When I had my son my I had haemorrhage as my uterus wouldn’t contract. I needed a balloon inserted to compress it and 2 transfusions. It was a very scary and overwhelming time but I had an amazing surgeon and midwife and I feel very grateful. Having the blood transfusions was like the best energy drink I’d ever had! It literally felt like putting life back in my tired body.
When my dad was undergoing chemotherapy he would usually need at least one blood transfusion a week. He was really poorly, in the later stages of cancer and without the blood transfusions I doubt we’d have got the extra years with him that we managed to enjoy. Blood donation is so important, it saves families as well as lives and I’m grateful for every last drop my dad received.
I needed 3 units of blood after having my first baby. I always wanted to give blood myself but didn’t weigh enough before my pregnancy and obviously now I can’t due to the transfusion. Instead I have now joined with the Antony Nolan Trust as that way I am still registered to do something.
I also suffered a haemorrhage, after having my second baby. I lost 4.5 litres of blood in total and needed a transfusion, along with more surgery to stop the bleeding. I am forever grateful for those who give blood and I wish I could give back to those that need it.
People who give blood on a regular basis are heroes in my book. Before I had children I would arrange for the blood van to come to where I worked and it was always fully booked and I gave blood a couple of times a year. Since 2008 I have been having blood or blood products quarterly and it has become my lifeline. It is the reason that I am still here to enjoy life with my family. The irony is once you have had a blood transfusion you can never donate and we are the people that realise the importance of giving blood.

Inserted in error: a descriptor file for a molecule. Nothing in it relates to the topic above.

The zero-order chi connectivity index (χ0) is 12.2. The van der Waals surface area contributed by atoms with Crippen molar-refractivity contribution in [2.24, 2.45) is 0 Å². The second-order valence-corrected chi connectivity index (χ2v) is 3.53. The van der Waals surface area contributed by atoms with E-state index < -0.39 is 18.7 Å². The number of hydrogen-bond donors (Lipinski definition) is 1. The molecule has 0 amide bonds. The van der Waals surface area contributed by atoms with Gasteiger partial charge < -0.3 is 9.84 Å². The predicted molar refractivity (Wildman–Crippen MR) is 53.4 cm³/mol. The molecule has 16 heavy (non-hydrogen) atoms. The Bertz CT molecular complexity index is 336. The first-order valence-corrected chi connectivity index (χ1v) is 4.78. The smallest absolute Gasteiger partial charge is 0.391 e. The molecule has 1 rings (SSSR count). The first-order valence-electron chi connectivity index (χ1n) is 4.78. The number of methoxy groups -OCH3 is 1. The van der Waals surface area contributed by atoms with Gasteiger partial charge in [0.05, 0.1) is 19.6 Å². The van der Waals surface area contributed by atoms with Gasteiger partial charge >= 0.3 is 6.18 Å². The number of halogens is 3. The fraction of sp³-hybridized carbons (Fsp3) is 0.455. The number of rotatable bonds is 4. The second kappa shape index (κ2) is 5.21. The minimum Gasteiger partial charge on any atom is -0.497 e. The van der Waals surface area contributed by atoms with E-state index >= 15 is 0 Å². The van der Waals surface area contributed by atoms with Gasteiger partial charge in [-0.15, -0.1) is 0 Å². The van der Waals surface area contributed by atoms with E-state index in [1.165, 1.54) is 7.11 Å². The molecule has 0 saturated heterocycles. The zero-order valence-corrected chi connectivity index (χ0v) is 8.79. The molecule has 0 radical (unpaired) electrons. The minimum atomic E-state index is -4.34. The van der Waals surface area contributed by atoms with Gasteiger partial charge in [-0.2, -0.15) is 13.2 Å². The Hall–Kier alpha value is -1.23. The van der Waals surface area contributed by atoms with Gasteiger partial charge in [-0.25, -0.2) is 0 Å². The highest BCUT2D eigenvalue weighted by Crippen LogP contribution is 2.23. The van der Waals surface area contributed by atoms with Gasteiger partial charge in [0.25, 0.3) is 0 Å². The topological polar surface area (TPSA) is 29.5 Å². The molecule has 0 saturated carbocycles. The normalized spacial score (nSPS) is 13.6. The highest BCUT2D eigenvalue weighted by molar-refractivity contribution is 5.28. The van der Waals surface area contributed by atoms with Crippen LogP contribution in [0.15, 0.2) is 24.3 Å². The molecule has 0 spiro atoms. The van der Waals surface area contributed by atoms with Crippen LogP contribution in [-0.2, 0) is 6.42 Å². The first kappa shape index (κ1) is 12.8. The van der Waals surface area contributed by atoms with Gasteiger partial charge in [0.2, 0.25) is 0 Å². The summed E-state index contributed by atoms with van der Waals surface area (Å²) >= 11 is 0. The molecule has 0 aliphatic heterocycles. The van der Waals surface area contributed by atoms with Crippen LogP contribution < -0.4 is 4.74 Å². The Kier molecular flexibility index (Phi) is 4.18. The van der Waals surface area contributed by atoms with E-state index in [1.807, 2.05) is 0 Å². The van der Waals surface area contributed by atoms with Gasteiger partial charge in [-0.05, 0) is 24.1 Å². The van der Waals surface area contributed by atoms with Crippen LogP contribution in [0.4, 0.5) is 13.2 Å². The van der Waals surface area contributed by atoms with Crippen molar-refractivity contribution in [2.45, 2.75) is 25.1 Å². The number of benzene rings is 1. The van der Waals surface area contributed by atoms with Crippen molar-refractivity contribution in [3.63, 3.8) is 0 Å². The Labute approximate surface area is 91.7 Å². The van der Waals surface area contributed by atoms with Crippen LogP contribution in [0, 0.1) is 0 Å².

When my Mum gave birth to my brothers (twins) she needed some blood transfusions. Because of this (and the fact she’s tiny and pre-children was under the weight threshold), she’s never been able to give blood. Although she’s always wanted to. I once took her with me to give blood, and I couldn’t believe how proud she was. For her, the fact that me and my three brothers all go and give blood makes her feel like she’s contributed. I think it’s so important for our children to see giving blood as a normal activity, and when he’s old enough to understand, I’ll definitely be taking my little boy with me, in the hope he’ll choose to give blood too.
Please Give Blood
If you give blood, from me and all of the people above we thank you so much. Your donation means so much to all of us. Ironically, once you have received a blood transfusion you can no longer donate yourself, which is something that was made clear to me at the point of donation. It also makes me sad that I can’t give back what was given to me. Although family members have said they now will on my behalf.
If you haven’t given blood and can please consider doing so. NHS Give Blood, recently put on their Facebook page that stocks were low. At one point, they shared they have less than 3 days stock of some blood types. It’s so important. Wouldn’t it be amazing if we could raise the figure from only 3% of the population donating to 10 or even 20%?
You can register to donate here.